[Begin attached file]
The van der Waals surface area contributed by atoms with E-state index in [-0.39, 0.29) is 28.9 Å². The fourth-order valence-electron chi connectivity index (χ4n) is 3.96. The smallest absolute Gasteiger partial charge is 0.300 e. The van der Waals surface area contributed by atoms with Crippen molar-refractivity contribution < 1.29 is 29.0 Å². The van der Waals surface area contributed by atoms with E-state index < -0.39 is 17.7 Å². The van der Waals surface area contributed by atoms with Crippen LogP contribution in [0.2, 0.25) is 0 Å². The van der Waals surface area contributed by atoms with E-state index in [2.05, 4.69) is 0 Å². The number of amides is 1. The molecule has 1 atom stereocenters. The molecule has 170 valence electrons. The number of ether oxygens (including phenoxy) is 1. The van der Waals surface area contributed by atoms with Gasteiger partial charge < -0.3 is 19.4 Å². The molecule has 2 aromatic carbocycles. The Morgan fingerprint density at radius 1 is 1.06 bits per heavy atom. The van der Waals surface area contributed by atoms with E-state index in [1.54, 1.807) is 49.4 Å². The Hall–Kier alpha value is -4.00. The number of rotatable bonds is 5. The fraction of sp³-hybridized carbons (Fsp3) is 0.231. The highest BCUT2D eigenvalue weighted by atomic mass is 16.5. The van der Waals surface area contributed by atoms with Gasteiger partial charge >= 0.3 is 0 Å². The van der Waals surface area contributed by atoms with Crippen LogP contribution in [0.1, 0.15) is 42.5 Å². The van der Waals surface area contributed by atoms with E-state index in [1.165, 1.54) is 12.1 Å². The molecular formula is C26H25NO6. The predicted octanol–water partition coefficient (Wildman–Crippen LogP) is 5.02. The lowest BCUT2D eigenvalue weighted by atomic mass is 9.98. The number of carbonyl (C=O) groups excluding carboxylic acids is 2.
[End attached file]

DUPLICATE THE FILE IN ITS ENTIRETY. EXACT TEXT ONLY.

The van der Waals surface area contributed by atoms with E-state index in [-0.39, 0.29) is 28.9 Å². The fourth-order valence-electron chi connectivity index (χ4n) is 3.96. The smallest absolute Gasteiger partial charge is 0.300 e. The van der Waals surface area contributed by atoms with Crippen molar-refractivity contribution < 1.29 is 29.0 Å². The van der Waals surface area contributed by atoms with E-state index < -0.39 is 17.7 Å². The van der Waals surface area contributed by atoms with Crippen LogP contribution in [0.2, 0.25) is 0 Å². The van der Waals surface area contributed by atoms with E-state index in [2.05, 4.69) is 0 Å². The number of amides is 1. The molecule has 1 atom stereocenters. The molecule has 170 valence electrons. The number of ether oxygens (including phenoxy) is 1. The van der Waals surface area contributed by atoms with Gasteiger partial charge < -0.3 is 19.4 Å². The molecule has 2 aromatic carbocycles. The Morgan fingerprint density at radius 1 is 1.06 bits per heavy atom. The van der Waals surface area contributed by atoms with E-state index in [1.54, 1.807) is 49.4 Å². The Hall–Kier alpha value is -4.00. The number of rotatable bonds is 5. The fraction of sp³-hybridized carbons (Fsp3) is 0.231. The highest BCUT2D eigenvalue weighted by atomic mass is 16.5. The van der Waals surface area contributed by atoms with Gasteiger partial charge >= 0.3 is 0 Å². The van der Waals surface area contributed by atoms with Crippen LogP contribution in [0.1, 0.15) is 42.5 Å². The van der Waals surface area contributed by atoms with E-state index in [1.165, 1.54) is 12.1 Å². The molecular formula is C26H25NO6. The predicted octanol–water partition coefficient (Wildman–Crippen LogP) is 5.02. The lowest BCUT2D eigenvalue weighted by atomic mass is 9.98. The number of carbonyl (C=O) groups excluding carboxylic acids is 2.